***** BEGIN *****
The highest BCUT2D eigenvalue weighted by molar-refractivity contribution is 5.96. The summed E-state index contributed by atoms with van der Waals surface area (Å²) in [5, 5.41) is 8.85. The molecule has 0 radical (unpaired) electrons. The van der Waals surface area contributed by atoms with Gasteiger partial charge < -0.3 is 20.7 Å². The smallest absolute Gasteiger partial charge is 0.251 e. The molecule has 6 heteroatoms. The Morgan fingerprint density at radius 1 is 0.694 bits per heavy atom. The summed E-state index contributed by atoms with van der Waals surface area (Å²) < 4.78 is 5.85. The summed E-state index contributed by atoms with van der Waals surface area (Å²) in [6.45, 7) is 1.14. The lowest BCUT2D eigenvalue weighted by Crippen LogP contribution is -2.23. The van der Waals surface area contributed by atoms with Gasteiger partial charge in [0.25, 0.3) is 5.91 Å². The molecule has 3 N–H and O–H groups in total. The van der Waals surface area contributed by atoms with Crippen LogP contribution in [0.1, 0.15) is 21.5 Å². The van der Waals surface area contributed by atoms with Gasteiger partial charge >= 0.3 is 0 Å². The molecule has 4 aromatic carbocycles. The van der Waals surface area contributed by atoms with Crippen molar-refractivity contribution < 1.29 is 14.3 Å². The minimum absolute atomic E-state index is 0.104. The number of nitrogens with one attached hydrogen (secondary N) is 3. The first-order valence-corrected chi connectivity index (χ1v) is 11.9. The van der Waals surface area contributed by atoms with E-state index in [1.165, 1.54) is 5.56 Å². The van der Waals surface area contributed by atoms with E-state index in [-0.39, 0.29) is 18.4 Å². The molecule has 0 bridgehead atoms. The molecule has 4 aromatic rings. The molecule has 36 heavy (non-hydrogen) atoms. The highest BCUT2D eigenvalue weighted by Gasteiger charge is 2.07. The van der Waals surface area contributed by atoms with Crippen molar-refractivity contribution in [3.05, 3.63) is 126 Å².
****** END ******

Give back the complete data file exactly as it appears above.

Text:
The highest BCUT2D eigenvalue weighted by molar-refractivity contribution is 5.96. The summed E-state index contributed by atoms with van der Waals surface area (Å²) in [5, 5.41) is 8.85. The molecule has 0 radical (unpaired) electrons. The van der Waals surface area contributed by atoms with Gasteiger partial charge < -0.3 is 20.7 Å². The smallest absolute Gasteiger partial charge is 0.251 e. The molecule has 6 heteroatoms. The Morgan fingerprint density at radius 1 is 0.694 bits per heavy atom. The summed E-state index contributed by atoms with van der Waals surface area (Å²) < 4.78 is 5.85. The summed E-state index contributed by atoms with van der Waals surface area (Å²) in [6.45, 7) is 1.14. The lowest BCUT2D eigenvalue weighted by Crippen LogP contribution is -2.23. The van der Waals surface area contributed by atoms with Gasteiger partial charge in [0.25, 0.3) is 5.91 Å². The molecule has 3 N–H and O–H groups in total. The van der Waals surface area contributed by atoms with Crippen LogP contribution in [0.1, 0.15) is 21.5 Å². The van der Waals surface area contributed by atoms with Gasteiger partial charge >= 0.3 is 0 Å². The molecule has 4 aromatic carbocycles. The van der Waals surface area contributed by atoms with Crippen molar-refractivity contribution < 1.29 is 14.3 Å². The minimum absolute atomic E-state index is 0.104. The number of nitrogens with one attached hydrogen (secondary N) is 3. The first-order valence-corrected chi connectivity index (χ1v) is 11.9. The van der Waals surface area contributed by atoms with E-state index in [1.165, 1.54) is 5.56 Å². The van der Waals surface area contributed by atoms with E-state index in [-0.39, 0.29) is 18.4 Å². The molecule has 0 bridgehead atoms. The molecule has 4 aromatic rings. The molecule has 36 heavy (non-hydrogen) atoms. The highest BCUT2D eigenvalue weighted by Gasteiger charge is 2.07. The van der Waals surface area contributed by atoms with Crippen molar-refractivity contribution in [3.05, 3.63) is 126 Å².